We went home sad and empty and I made hospice arrangements and I was forced to accept the fact that I could not make him better. Regardless of how quickly I could change his drug pumps or clean his lines, I could not stop everything from happening. Ethan came to terms with his end on the last day in the hospital. Alone with his aunt, he said that he was blessed and fortunate to have had such a wonderful life and that there were people that did not get to experience half of what he experienced in his 24 years. He said that having Emily and me were all he could ever want. He was happy and he could leave our world happy knowing that.

We lost the battle in the early hours of February 8, 2009. I had given medication and must have fallen asleep and less than an hour later, I awoke and did not hear the oxygen machine. I knew he was gone. I never said goodbye and part of me knew that he left our world when I finally got a moment to sleep when I wouldn’t worry about him and for a few moments I was at peace.

Ethan 1

Looking back I know we were truly blessed from the beginning. I was blessed to have met such a wonderful old soul in the body of a 20 something year old man. I still cherish many of our sweet moments we had in the hospital; sure there were tears and worry in our room….pain and fear in waiting rooms…..but there was also undying love and support and a lot of humor that filled our hearts. We had the drive and determination to fight as hard and as long as we could and we made it 2 1/2 years together. In the beginning all doctors, except for Dr. Vyas, reminded us daily that Ethan had less than a month to live and well we proved them all wrong. We proved that determination and will to live is half the battle. We proved, with the help of Dr. Vyas, that we as people do not determine the lifespan of anyone.

I may not have Ethan by my side but I have Emily, our daughter, and a wonderful family that carries on the memory of Ethan daily. Emily is Ethan in every way: her eyes are his shade of beautiful, her facial expressions and silliness remind me that Ethan will always live on through her. I have remarried and Emily has a little brother, Gabriel Ethan. He too, knows the great importance of his middle name. Ethan’s legacy will always live on thru us and his drive is embedded in Emily.

Ethan’s big heart is part of Emily as well. Each year, she leads her Girl Scout troop in collecting donated boxes of Girl Scout cookies to take to the patients at Children’s Hospital of Pittsburgh, where her Daddy Ethan was taken care of. We support her as a family and want to help those who may just be in the same place that we once were. We do it to invoke a smile on a young child’s face or even a parent, because as Emily knows her Daddy Ethan LOVED cookies.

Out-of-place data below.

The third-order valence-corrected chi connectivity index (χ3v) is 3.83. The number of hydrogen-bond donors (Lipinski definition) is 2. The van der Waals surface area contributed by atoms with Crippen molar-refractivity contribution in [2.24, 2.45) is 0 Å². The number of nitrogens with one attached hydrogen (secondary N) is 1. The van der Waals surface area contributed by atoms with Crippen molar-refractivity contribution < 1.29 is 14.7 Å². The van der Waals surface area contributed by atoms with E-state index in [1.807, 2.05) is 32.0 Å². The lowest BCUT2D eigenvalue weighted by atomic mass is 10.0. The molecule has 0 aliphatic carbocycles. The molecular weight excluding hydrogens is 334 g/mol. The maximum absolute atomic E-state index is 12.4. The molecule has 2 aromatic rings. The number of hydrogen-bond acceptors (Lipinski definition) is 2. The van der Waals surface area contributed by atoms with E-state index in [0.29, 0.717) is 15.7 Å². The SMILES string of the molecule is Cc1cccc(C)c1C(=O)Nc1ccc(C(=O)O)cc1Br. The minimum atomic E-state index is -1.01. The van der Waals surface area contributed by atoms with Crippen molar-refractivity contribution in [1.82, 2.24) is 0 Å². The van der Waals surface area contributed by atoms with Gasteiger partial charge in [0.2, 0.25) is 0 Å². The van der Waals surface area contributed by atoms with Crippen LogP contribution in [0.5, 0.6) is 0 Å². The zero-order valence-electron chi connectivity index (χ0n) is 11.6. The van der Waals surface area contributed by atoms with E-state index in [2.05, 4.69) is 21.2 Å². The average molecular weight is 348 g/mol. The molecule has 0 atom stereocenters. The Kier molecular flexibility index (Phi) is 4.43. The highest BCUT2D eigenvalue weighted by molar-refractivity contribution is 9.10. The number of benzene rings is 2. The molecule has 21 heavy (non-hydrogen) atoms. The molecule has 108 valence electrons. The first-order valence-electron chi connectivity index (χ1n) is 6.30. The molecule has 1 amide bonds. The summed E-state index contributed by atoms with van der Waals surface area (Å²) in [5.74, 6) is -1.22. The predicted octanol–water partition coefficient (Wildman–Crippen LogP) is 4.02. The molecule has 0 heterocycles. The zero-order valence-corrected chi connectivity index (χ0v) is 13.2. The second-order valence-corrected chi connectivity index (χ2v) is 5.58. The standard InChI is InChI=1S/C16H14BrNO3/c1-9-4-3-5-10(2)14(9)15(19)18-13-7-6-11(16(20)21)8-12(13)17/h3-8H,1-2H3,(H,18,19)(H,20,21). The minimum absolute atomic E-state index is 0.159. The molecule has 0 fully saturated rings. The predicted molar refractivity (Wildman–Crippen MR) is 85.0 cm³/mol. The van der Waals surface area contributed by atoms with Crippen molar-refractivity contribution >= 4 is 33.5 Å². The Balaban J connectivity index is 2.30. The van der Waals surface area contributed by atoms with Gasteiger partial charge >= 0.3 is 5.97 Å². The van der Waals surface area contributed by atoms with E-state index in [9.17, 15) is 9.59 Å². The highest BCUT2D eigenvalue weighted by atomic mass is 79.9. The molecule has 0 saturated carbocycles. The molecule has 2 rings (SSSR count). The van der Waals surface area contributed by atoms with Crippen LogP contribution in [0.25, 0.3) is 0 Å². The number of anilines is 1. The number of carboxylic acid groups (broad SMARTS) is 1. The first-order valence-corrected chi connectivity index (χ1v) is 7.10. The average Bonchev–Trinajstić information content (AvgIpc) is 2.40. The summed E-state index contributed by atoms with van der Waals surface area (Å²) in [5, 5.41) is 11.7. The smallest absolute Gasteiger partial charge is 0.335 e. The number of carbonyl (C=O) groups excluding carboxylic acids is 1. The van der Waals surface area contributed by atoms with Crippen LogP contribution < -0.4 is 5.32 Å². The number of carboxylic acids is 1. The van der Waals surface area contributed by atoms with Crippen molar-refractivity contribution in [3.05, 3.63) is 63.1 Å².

Ethan is as much a part of our family now as he was when he was with us physically. Wherever we may be, whatever we may do, he is always with us.

– Suzanne Ruggieri

Ethan with Emily

Emily is currently in her 2nd Annual cookie drive and for more information please email gscookies4chp@gmail.com.

Standard

8 thoughts on “The Will to Live- by Guest Blogger Suzanne Ruggieri

  1. Colleen Kenney says:

    What a beautiful love story and tribute. John is truly blessed to continue Ethan’s legacy with you both. God Bless.

  2. Jim Granville says:

    Suzanne, John shared this link with me. I did not know of Ethan’s struggle or your profound love, support and heartbreak. John warned me before hand to have the tissues ready. I’m glad he did. You are a remarkably strong woman. God bless you. It is such an honor to be your friend

  3. Robin Ruggirei says:

    What a wonderful story, but so sad. I cried reading this. Suzanne,you were so strong. My sisters husband fought for seven years. He did everything they said because all he wanted to do was to live for his family. He lost his battle in 2009. It was so hard.

  4. Claire Barnhouse says:

    Mo,
    As I read this today I think about me everyday living with fear of cancer returning.. It goes to show us we need to live every moment like it is our last. Anyone that has been hit by this disease has to keep fighting weather it is just starting out or trying to stay NED. Mo I am very lucky to have you and your staff at the University of Iowa fighing for me and as well as all your patients. As I see that commercial for Cancer Treatment Centers for America I just wish we had a comercial like that. So everyone can see and hear about all the success stories at the Comprehesion Cancer Center there. what a blessing that place is to have.
    My hat always goes off to you Mo, my amazing doctor of science!
    Claire

Leave a Reply

Fill in your details below or click an icon to log in:

WordPress.com Logo

You are commenting using your WordPress.com account. Log Out / Change )

Twitter picture

You are commenting using your Twitter account. Log Out / Change )

Facebook photo

You are commenting using your Facebook account. Log Out / Change )

Google+ photo

You are commenting using your Google+ account. Log Out / Change )

Connecting to %s